A new test developed by researchers from The University of Western Australia that can reliably predict the onset of diabetic kidney disease up to four years in advance has been given the green light for use.
Medical technology company Proteomics International Laboratories Ltd (Proteomics International; ASX: PIQ), headquartered in Perth, has partnered with a US company to make the test, PromarkerD, available to more than 30 million Americans living with diabetes. The company is also in discussion with Mexico, Australia, China, Japan, and Europe with a view to making the test accessible in those locations.
UWA lead researcher Professor Tim Davis said PromarkerD involved a simple blood test that used a unique protein ‘fingerprint’ to detect future signs of kidney disease.
“For every million people living with diabetes, 10 per cent – or 100,000 people – are expected to suffer a rapid decline in kidney function within four years,” Professor Davis said.
“This test has the potential to spare many people from future dialysis through the opportunity to intervene early with preventive measures. This could save the healthcare system a substantial amount of money.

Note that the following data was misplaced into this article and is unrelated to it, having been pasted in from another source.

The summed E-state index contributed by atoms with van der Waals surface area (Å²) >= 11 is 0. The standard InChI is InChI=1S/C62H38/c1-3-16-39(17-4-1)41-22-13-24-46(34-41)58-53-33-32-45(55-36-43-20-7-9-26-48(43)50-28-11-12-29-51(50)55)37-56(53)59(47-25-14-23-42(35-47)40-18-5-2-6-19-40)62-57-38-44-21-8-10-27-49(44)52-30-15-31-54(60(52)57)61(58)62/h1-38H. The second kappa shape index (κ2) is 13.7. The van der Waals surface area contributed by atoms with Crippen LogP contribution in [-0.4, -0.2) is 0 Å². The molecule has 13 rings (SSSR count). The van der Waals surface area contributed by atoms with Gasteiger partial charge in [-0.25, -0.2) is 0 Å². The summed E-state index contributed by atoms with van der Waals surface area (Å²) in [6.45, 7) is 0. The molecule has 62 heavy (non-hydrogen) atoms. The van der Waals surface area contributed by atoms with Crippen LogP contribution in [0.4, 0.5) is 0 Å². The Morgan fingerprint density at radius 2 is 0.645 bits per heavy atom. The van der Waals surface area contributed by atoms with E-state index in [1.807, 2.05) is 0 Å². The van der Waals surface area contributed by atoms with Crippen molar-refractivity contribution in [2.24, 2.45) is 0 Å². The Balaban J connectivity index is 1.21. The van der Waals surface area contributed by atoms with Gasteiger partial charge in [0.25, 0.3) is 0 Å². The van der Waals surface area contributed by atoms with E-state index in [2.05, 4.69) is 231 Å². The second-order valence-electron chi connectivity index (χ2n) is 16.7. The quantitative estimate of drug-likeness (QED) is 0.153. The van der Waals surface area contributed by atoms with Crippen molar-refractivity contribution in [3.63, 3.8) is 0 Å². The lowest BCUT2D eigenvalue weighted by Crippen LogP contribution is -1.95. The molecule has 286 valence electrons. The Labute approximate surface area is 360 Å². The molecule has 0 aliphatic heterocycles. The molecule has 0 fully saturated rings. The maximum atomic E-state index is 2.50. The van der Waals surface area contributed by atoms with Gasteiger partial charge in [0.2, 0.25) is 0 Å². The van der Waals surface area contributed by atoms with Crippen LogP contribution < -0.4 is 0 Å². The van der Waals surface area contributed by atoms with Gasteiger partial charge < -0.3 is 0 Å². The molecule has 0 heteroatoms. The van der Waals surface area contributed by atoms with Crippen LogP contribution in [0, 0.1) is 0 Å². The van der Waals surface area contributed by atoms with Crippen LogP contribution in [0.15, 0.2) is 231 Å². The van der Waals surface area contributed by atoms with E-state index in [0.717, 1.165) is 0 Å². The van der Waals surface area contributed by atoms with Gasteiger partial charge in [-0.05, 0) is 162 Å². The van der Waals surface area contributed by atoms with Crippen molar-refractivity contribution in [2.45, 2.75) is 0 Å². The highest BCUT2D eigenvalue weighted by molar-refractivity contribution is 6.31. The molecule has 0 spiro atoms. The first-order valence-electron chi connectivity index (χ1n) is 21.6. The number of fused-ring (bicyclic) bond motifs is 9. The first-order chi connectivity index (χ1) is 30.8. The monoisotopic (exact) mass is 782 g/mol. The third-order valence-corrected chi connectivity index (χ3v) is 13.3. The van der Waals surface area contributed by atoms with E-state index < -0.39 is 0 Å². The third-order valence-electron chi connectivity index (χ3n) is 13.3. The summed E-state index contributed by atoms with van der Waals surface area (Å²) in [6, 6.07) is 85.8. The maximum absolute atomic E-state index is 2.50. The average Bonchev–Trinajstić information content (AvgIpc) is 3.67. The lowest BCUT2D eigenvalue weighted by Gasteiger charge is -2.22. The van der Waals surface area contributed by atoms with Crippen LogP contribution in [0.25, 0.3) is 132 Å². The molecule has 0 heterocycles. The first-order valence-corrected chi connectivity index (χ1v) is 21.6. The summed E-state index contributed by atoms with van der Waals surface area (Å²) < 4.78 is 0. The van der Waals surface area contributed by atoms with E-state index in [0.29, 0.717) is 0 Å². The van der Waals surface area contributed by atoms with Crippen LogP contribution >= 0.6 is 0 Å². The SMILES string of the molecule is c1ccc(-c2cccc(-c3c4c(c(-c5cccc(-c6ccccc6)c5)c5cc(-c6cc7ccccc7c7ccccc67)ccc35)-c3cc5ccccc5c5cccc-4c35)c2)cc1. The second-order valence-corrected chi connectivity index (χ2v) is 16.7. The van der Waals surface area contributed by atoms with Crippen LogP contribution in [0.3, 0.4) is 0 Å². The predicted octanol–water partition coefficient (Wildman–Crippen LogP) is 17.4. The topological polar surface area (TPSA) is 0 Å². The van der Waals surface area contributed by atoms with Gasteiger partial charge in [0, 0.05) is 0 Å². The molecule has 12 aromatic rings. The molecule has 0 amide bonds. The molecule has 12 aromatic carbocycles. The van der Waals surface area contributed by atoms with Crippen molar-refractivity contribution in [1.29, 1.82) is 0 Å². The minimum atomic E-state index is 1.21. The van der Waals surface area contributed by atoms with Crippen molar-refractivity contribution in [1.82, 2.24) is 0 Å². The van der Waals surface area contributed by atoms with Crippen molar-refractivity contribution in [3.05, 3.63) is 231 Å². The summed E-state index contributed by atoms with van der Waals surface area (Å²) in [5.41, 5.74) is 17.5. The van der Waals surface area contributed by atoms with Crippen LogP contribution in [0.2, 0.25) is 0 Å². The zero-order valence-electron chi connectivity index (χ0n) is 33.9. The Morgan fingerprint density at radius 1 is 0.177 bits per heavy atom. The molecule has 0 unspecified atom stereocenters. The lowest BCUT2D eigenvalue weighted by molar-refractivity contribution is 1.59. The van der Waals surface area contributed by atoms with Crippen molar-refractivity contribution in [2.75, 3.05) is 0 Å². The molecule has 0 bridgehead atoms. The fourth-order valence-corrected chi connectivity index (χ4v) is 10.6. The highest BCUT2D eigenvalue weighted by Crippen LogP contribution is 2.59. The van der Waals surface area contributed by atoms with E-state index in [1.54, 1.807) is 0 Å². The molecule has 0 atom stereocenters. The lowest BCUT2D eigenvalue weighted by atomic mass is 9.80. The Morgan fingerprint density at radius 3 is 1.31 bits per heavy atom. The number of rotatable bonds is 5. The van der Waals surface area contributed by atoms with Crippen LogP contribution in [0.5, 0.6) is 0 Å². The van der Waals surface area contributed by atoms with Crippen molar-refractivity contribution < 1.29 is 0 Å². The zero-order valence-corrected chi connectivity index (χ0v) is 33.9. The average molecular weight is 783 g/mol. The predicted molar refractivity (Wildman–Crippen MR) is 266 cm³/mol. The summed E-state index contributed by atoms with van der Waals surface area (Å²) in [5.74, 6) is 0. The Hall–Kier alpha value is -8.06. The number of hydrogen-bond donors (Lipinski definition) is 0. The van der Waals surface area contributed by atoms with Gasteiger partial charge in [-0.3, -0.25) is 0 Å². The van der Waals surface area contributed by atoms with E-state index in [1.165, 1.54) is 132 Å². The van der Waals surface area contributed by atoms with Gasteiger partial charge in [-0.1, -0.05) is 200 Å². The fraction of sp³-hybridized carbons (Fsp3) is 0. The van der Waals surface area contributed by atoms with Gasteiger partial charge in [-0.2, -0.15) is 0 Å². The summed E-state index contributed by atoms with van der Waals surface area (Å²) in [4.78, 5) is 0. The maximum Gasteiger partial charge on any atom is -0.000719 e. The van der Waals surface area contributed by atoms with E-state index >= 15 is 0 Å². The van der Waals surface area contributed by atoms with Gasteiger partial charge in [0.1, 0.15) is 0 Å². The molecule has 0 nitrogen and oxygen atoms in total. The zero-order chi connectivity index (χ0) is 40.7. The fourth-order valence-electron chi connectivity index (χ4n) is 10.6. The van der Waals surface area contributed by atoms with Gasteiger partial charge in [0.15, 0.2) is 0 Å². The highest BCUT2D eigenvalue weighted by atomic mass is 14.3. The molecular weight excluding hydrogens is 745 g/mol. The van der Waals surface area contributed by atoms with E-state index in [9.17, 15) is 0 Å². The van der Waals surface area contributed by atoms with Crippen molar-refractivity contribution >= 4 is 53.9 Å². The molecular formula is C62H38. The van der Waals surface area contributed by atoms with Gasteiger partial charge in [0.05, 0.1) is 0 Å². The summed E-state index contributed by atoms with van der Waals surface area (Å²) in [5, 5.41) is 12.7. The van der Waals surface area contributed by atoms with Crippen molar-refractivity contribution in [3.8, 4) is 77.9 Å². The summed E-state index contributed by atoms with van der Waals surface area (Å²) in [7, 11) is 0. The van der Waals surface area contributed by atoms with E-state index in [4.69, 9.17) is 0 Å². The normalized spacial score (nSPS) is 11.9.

“It is able to achieve this by predicting the decline in function in 86 per cent of cases.”
UWA Manager of Research Commercialisation Simon Handford said it was pleasing to see the outcomes of a research collaboration with a local company translating into real benefits for patients around the world.
“Putting our research to use is becoming more and more important and we can’t do it alone. Partnerships with companies like Proteomics International are absolutely critical in helping us have an impact,” he said.
Proteomics International Managing Director Dr Richard Lipscombe said PromarkerD was a major weapon in the battle against the diabetes epidemic.
“Regular testing and early diagnosis of diabetic kidney disease with PromarkerD can help millions of people avoid costly and invasive dialysis treatment or a kidney transplant,” he said.
“It is great to see PromarkerD launching in the world’s largest healthcare market as we further negotiations to commercialise the test in other regions including Mexico, Japan, Australia, China and Europe.”
The University of Western Australia